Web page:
Hospital worker Daniel Dreghorn jailed for £1.3m theft
A hospital worker who stole £1.3m of medical equipment and sold it for just £70,000 has been jailed for four years.
Daniel Dreghorn, 39, took the haul over a two-year period while working in the decontamination unit at Ayrshire Central Hospital in Irvine.
He then sold the paediatric telescopes and cystoscopes on to wholesalers in the UK, USA and Hong Kong.
Dreghorn admitted theft. At the High Court in Glasgow, judge Lord Turnbull said he had shown "callous" behaviour.
Jailing Dreghorn, Lord Turnbull told him: "You pleaded guilty to the theft of a vast quantity of equipment purchased by the taxpayer for the common good.
"You denied to vulnerable patients this vital equipment. You showed a wholly callous level of indifference."
The judge added that the thefts had affected those "requiring urgent medical care".
Dreghorn was employed as a supervisor at the Central Decontamination Unit, which sterilises all medical devices for theatres and clinics within the health board's area.
The court heard how each item had a unique identification number, which allowed it to be tracked around the hospital system.
Between October 2012 and July 2014 Dreghorn managed to steal 136 pieces of medical equipment.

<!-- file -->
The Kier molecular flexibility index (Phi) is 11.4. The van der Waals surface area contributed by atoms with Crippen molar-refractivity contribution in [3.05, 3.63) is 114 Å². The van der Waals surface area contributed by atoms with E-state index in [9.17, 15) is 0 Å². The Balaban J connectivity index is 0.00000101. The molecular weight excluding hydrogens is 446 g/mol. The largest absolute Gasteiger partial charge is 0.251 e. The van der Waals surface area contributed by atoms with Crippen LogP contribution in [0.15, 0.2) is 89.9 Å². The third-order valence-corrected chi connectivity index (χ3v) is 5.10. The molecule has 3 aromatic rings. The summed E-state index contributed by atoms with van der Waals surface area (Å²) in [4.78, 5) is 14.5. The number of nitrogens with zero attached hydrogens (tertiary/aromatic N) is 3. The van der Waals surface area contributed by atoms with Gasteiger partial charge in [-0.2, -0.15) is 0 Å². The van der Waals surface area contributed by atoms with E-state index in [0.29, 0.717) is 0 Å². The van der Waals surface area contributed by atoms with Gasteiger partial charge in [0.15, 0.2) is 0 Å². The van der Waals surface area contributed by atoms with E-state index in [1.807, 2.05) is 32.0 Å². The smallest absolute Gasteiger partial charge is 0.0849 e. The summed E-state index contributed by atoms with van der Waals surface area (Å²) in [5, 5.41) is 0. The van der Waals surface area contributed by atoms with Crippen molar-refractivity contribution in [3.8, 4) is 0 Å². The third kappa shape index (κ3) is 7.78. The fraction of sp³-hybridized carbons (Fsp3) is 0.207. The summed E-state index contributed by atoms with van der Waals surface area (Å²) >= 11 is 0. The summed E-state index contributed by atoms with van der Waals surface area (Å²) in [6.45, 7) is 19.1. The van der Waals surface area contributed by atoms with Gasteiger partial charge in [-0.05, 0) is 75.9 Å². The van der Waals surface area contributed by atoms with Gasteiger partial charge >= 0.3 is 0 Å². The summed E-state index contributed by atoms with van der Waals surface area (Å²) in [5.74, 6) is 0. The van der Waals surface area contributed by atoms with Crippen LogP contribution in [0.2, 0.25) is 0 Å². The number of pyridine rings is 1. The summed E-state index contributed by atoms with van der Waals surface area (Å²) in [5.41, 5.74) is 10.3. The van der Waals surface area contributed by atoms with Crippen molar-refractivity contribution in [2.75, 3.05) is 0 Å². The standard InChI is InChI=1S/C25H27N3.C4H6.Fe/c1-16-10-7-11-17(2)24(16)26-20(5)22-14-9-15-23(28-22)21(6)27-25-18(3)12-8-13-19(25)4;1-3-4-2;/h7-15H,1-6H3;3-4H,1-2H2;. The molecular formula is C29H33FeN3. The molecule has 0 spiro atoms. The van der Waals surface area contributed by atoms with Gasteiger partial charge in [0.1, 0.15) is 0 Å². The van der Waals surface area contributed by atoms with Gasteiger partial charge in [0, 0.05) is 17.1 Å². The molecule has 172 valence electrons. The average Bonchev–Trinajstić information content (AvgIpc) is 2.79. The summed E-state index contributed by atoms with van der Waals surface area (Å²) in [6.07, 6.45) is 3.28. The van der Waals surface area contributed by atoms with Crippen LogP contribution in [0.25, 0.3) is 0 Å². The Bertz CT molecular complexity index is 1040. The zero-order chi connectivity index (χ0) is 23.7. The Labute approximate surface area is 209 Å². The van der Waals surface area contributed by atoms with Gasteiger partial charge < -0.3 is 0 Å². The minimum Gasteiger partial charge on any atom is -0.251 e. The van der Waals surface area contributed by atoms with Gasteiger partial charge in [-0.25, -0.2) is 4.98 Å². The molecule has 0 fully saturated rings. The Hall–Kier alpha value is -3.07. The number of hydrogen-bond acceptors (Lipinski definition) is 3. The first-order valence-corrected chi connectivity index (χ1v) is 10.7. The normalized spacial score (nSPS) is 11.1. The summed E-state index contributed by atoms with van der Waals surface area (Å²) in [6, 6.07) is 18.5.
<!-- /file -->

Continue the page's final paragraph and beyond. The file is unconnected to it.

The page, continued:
The crime only came to light when a patient complained to NHS Ayrshire and Arran about an operation being cancelled.
A stock-take was carried out and it revealed a large quantity of equipment, worth £1.28m, was missing.
It was also discovered trays carrying the items had been scanned back in after use but not the equipment.
Records showed Dreghorn was the supervisor on duty at those times.
When arrested, he admitted he had sold the goods to companies in Hong Kong and the USA.
Dreghorn said he had £1,000 remaining in a PayPal account but that the rest had been spent.
The court was told that Dreghorn stole the equipment prior to sterilisation, which posed a serious health risk if they were not cleaned.
Following sentence, Fraser Paterson from NHS Scotland Counter Fraud Services described Dreghorn's offences as "shameful".
"This sort of wrongdoing not only takes vital money out of the NHS in an economically challenging climate, it also impacts on patients, some of whom desperately need the treatment and care that this money should be providing," he said.
Derek Lindsay, director of finance at NHS Ayrshire and Arran, said the health board had "tightened physical controls" and its computerised tracking system to prevent repeat offences.
He said: "Although 134 theatre instruments were taken, most were old and did not require to be replaced. However, around 15 have been replaced at a cost of £196,000."